I get that much of this info is already public, but this feels like borderline doxxing.
That is some old school naming.
After reading through some of the complaint, it seems quite fitting.
But that can get you in trouble when you're playing with fire.
I asked if my personal data was stored in files downloaded to the laptop, they said yes.
When I asked why my data needed to be downloaded to the laptop and not limited to just online access they stopped responding.
This of course was the same company who mailed me my co-workers salary in spreadsheet form, twice because my name was similar to another manager.
Why that was necessary was beyond me too.
Even then, it’s unlikely that a security person would recommend compartmentalizing this particular data set. Any application that needs access to some of it probably needs access to all of it, and it makes little difference if you compromise a server and get one key or if you get 30 keys. The trust boundaries haven’t moved, so it would increase cost without really mitigating any threats.
Doesn’t excuse what happened, obviously
> The cloud-computing company, on whose servers Capital One rented space, wasn’t identified in court papers
I can’t tell whether the company virtual server got hacked or whether the cloud provider was who got breached. Hopefully just the vm
If you think about the attack vectors here, it was most definitely the virtual server that got attacked. If it was the cloud provider (Amazon), there are a lot of safeguards that these banks use to make sure that any data that touches the shared server persistent storage is encrypted. And when I say safeguards, I mean automation to make sure that this sort of scenario shouldn't ever happen.
This is a huge blow for the public cloud and financial services companies, unfortunately.
Edit: Seemingly a WAF firewall issue. I wonder what happened. These rules should be applied automatically for Capital One using Cloud Custodian , so a config issue definitely occurred somewhere.
Final edit: A leaked account with access to IAM permissions. Good lord was occam's razor correct here.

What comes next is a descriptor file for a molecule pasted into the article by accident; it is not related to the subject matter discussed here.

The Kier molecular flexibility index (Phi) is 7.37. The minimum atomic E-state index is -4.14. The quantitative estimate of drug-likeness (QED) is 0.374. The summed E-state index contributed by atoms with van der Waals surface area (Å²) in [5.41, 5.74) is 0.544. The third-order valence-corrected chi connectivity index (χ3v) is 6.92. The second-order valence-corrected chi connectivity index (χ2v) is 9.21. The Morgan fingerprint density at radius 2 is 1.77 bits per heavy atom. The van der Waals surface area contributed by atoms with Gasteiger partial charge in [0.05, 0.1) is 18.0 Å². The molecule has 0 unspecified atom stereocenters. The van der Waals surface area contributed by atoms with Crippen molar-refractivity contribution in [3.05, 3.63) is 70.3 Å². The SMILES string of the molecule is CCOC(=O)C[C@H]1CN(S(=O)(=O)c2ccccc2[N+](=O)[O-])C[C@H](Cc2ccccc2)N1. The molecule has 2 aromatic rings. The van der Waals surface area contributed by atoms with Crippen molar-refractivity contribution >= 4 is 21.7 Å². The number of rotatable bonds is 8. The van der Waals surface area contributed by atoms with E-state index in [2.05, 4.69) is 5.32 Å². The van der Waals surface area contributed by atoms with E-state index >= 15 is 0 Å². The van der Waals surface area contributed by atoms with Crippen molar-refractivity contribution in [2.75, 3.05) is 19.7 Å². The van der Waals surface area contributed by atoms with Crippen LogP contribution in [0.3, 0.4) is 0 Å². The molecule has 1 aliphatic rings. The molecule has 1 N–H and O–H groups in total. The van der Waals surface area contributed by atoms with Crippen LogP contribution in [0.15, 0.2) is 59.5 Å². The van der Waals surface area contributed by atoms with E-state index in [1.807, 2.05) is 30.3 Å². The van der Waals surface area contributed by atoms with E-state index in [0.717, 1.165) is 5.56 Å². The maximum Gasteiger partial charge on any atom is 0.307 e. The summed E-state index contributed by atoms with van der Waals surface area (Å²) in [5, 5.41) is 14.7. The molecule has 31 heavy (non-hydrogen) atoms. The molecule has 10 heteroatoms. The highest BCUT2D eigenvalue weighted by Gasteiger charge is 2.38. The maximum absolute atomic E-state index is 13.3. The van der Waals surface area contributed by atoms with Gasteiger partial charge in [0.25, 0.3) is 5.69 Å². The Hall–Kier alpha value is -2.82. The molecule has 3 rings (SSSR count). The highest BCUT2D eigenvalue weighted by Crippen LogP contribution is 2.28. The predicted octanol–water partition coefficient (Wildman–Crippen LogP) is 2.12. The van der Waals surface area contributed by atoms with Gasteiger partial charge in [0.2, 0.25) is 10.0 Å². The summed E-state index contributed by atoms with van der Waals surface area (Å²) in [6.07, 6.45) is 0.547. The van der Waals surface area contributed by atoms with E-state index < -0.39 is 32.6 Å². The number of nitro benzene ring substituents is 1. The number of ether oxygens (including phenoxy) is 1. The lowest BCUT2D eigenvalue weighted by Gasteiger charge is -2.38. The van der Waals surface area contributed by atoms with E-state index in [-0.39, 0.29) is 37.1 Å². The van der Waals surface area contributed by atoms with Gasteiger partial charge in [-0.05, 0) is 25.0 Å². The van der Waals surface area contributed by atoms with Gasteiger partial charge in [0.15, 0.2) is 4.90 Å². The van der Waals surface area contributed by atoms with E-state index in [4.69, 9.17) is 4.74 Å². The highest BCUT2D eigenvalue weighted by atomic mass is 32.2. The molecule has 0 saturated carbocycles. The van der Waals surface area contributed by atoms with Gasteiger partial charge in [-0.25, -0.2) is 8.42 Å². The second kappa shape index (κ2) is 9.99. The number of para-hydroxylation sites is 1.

the best link for understanding what happened is actually the court case filing not the media reports.
so this isn't a case of s3 bucket being public/wide open, its a case of a waf iam permissions being overly broad if I'm parsing the filing correctly. Its unclear how the waf product was hacked/bypassed and its credentials obtained.
wrt to custodian in this equation, its not really related afaics, custodian has lots of filters to help determine stuff like is my ec2 or anything with iam role (lambda, etc) overly permissive wrt to permissions (check-permissions filter). it also has the ability to filter individual statements and access on any resource (s3, lambda, etc there are many) with an embedded iam policy on a fine grained basis (allow y accounts but not x accounts) to protect against account level access (cross-account filter). And the ability on ec2 via guard duty alerts to auto remediate (suspend, memory snapshot, yank role, volume snapshot). its used by lots of users/enterprises across the governance, security, cost-optimization domains because its flexible and supports many clouds.
If you've somehow left access to a bucket open the odds are that you also have it configured to let anyone with access to the bucket decrypt the files. AWS calls this server side encryption, where S3 automatically encrypts and decrypts files for you. You can also do client side encryption, of course, but it's much more difficult to manage because you have to deal with keys in your application.
Well,SSE-KMS is not difficult to manage if you have sensitive customers data like Capital One does. I use it all the time. You can pretty much audit the buckets and see what is going on.
And if Capital One has used SSE-KMS on the buckets,we might not be talking about this data breach today.Incompetence? Complacency?
There, I gave you more than 10 seconds. Trying keeping up.
He worded it carefully. He's not apologizing for the actual and potential harm of the breach so as to not take responsibility for it. Not a real, sincere, apology, but just a legally defensive move.
"The first command, when executed, obtained security credentials for a role known as *-WAF-Role" says the affadavit.
1) check if they were affected by this breach and
2) what customers who are affected should do??
great way to start the day...
Not just for this breach but for all the past and current ones we don’t know about and future ones that will happen.
The real problem is there is zero security/identity management in our financial systems which is beyond nuts in this day and age.